(Page 4 of 4)
Orlando — The new 9th District is 43.4% registered Democratic, compared with 28.2% Republican. Hispanics constitute 41 % of the voting-age population but just 22% of registered voters. Grayson bridled at the implication raised in local media shortly after he announced his candidacy for the new district— soon after his 2010 defeat — that he was somehow hijacking a “Hispanic seat.”
In fact, Grayson was largely able to pre-empt any Hispanic candidates in the 2012 Democratic primary, because while in Congress, he assiduously cultivated Central Florida’s largely Puerto Rican, Spanish-speaking community. He brought hundreds of thousands of dollars of federally funded Spanish language, education, small business and development programs to the area — and not in just his district.
Grayson also supported issues important to Puerto Ricans, like a referendum on the island commonwealth’s status and on the cleanup of Vieques, the island just off Puerto Rico long used by America’s military for bombing practice. He collected his chits last April, when he was endorsed by the Committee for the Rescue and Development of Vieques, a leading civic organization in Puerto Rico that lauded Grayson as a “staunch advocate” of its cause.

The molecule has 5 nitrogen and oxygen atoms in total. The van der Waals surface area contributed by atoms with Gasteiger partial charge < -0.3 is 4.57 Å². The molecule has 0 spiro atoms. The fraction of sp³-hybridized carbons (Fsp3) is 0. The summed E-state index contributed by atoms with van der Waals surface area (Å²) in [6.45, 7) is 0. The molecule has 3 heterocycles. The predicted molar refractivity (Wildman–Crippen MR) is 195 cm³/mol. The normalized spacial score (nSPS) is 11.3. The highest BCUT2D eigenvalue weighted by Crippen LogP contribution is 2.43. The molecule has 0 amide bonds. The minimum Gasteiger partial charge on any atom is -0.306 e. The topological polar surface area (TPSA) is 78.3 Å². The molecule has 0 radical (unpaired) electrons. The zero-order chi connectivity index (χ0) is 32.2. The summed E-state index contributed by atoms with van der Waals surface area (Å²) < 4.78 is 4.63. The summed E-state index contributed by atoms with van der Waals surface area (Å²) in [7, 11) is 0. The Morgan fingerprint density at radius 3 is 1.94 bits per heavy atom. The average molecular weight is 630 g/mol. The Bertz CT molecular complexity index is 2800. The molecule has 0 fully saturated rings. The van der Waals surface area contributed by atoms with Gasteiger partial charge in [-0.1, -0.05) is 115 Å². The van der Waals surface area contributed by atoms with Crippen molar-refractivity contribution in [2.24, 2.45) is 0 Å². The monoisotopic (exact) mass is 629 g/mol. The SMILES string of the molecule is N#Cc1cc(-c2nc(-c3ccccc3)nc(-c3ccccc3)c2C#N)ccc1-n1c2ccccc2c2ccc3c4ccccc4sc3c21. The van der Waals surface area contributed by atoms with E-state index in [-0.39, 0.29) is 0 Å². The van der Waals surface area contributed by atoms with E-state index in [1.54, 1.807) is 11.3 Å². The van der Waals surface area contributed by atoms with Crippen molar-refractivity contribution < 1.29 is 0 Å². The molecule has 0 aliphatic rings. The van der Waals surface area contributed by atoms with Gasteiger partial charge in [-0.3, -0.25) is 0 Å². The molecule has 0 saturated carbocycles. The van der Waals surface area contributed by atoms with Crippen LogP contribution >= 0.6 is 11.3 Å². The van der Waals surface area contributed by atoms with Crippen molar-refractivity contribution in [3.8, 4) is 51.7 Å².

It’s clear that this kind of attentiveness to Hispanics will be increasingly crucial for Florida candidates whatever their own ethnic background. The state’s Hispanic population grew by 44% over the last decade, and the Puerto Rican population alone — centered largely in Central Florida — grew by 76%, said Jewett, the University of Central Florida political scientist. A growing percentage of these residents are also actually showing up to vote. Currently 14 % of all registered voters are Hispanic, but they were 17% of the electorate in this past election. Thirty-nine percent are registered as Democrats, 29% as Republicans — a flip on the greater support Republicans enjoyed among members of this ethnic group until 2008.
“The main question about this alliance,” Jewett said, “is whether Hispanic support would stay as strong if a Hispanic Republican were running against an Anglo Democrat, Jewish or gentile.”
At his Salsa Latina victory party, Grayson accepted congratulations from half a dozen local Puerto Rican politicians. Then he pledged to continue his fight for universal health care and to reform tax policy. “Even the filthy rich have to pay their fair share!” he exclaimed, demonstrating, more or less, that some things about Alan Grayson just don’t change.
Contact Mark I. Pinsky at firstname.lastname@example.org